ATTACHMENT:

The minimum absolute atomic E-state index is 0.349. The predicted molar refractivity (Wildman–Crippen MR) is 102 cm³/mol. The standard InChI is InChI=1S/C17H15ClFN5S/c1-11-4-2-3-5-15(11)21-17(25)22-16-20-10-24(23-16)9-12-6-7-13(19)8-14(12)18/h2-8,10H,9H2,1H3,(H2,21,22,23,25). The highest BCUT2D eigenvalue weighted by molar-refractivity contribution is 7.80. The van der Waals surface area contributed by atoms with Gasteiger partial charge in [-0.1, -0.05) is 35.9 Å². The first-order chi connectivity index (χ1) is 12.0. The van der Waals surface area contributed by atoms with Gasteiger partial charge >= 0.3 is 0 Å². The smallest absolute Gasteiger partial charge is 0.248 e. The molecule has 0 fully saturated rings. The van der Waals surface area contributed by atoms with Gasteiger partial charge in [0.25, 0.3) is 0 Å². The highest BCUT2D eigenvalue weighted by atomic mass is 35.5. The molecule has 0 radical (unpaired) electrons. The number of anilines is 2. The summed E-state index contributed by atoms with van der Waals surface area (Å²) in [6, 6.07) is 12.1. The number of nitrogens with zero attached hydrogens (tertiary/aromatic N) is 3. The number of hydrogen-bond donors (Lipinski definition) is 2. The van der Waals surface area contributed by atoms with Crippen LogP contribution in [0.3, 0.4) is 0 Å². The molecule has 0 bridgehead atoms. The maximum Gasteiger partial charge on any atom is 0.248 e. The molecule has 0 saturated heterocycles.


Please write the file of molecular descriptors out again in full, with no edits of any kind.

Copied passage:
The minimum absolute atomic E-state index is 0.349. The predicted molar refractivity (Wildman–Crippen MR) is 102 cm³/mol. The standard InChI is InChI=1S/C17H15ClFN5S/c1-11-4-2-3-5-15(11)21-17(25)22-16-20-10-24(23-16)9-12-6-7-13(19)8-14(12)18/h2-8,10H,9H2,1H3,(H2,21,22,23,25). The highest BCUT2D eigenvalue weighted by molar-refractivity contribution is 7.80. The van der Waals surface area contributed by atoms with Gasteiger partial charge in [-0.1, -0.05) is 35.9 Å². The first-order chi connectivity index (χ1) is 12.0. The van der Waals surface area contributed by atoms with Gasteiger partial charge >= 0.3 is 0 Å². The smallest absolute Gasteiger partial charge is 0.248 e. The molecule has 0 fully saturated rings. The van der Waals surface area contributed by atoms with Gasteiger partial charge in [0.25, 0.3) is 0 Å². The highest BCUT2D eigenvalue weighted by atomic mass is 35.5. The molecule has 0 radical (unpaired) electrons. The number of anilines is 2. The summed E-state index contributed by atoms with van der Waals surface area (Å²) in [6, 6.07) is 12.1. The number of nitrogens with zero attached hydrogens (tertiary/aromatic N) is 3. The number of hydrogen-bond donors (Lipinski definition) is 2. The van der Waals surface area contributed by atoms with Crippen LogP contribution in [0.3, 0.4) is 0 Å². The molecule has 0 bridgehead atoms. The maximum Gasteiger partial charge on any atom is 0.248 e. The molecule has 0 saturated heterocycles.